Once and for all can we get something straight? There’s nothing soft about softball.

Top-flight, competitive softball.

Using it as a metaphor to describe smarmy questions — “softball questions” — from a reporter to his or her favorite candidate is …

A wild pitch.

Ever stand in against a Jennie Finch fastball delivered at 70 mph from 43 feet?

Me neither.

And I don’t wish to because there’s nothing soft about that.

The fastest pitches in men’s softball have been timed at 95 to 100 mph, fired at a hitter from 50 feet.

The blink of an eye.

Lickety-split.

Any reporter lazy enough to write “softball question” as a descriptive for a puny journalistic effort is off base. Deserving to get picked off.

Oh well.

Describing a pathetic question as “softball” isn’t the only inaccurate label in circulation.

We strike out in lots of ways.

“Killer whale,” for example, refers to what scientists say is one of the most gentle creatures known to man.

Arabic numerals originated in India.

Chinese checkers was invented in Germany — and it isn’t even checkers.

Koala bears aren’t bears.

The horned toad isn’t a toad.

And catgut comes from sheep.

The list goes on.

The point here is, to ask a fawning question intentionally easy to answer, has nothing to do with looking at a ball coming in your direction at 70 to 100 mph and deciding in a quarter of a second whether to attempt a swing at it.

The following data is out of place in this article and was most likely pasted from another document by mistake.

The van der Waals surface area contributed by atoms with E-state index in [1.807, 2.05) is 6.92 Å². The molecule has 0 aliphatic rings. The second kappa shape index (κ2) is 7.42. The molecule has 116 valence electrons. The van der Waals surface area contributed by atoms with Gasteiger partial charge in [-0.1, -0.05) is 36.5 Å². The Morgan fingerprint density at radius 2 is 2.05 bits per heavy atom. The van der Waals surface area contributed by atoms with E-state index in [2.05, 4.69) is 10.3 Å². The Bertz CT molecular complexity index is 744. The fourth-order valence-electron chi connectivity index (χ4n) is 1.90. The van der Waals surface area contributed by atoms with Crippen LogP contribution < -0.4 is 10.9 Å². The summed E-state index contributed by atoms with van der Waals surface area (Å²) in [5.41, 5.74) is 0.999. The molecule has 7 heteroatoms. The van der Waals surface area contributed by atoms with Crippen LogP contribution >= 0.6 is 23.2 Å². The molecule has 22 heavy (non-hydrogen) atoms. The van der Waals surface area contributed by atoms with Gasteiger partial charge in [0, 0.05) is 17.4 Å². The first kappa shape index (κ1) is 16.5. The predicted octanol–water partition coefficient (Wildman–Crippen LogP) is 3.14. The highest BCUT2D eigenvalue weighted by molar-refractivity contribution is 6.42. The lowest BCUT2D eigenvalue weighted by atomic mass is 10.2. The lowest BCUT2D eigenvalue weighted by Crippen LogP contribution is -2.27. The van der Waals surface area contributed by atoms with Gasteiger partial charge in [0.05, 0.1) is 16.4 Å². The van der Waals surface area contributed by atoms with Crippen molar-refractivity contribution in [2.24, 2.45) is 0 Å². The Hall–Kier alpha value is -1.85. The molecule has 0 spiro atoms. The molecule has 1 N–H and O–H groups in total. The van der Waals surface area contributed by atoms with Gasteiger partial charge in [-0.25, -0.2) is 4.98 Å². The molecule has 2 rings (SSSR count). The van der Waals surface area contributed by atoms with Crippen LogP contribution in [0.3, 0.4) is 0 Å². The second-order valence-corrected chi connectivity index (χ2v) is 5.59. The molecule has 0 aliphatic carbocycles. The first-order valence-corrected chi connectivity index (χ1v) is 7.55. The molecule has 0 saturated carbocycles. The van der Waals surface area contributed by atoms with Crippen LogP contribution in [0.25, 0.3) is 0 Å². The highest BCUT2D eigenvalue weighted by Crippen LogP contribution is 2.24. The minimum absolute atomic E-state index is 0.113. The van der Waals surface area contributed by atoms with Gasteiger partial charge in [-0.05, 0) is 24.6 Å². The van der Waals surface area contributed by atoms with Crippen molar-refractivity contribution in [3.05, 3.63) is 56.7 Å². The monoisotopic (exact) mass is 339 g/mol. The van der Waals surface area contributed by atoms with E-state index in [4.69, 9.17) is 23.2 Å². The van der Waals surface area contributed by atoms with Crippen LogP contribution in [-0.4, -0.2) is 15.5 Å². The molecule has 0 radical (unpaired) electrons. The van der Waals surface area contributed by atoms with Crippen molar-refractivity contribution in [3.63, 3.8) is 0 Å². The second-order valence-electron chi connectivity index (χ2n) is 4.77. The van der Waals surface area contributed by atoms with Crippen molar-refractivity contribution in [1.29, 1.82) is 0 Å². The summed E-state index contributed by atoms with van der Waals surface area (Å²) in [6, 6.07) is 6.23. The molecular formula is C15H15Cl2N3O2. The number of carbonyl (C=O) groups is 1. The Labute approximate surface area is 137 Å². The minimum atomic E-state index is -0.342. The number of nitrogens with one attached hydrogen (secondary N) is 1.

A first-rate softball pitcher not only has a blazing fastball, I hasten to add, but with a flick of the wrist or other magic trick, can make the ball curve or dance or drop justlikethat !!

Or the pitcher can throw a change-up.

The 70 to 100 mph bullet that’s anticipated can turn into a maddening floater, instead. The batter could swing at it two or three times — and miss each time.

At any speed it’s impossibly difficult to hit a softball thrown by a top-flight pitcher.

About as difficult as refusing to use a hack cliche in describing a hack question at a news conference.

So, no more “softball questions.” Please.

But if we’ve got to have them, call them something else.

“Stupid” comes to mind.

Corky Simpson is a veteran journalist who writes a column for the Green Valley News.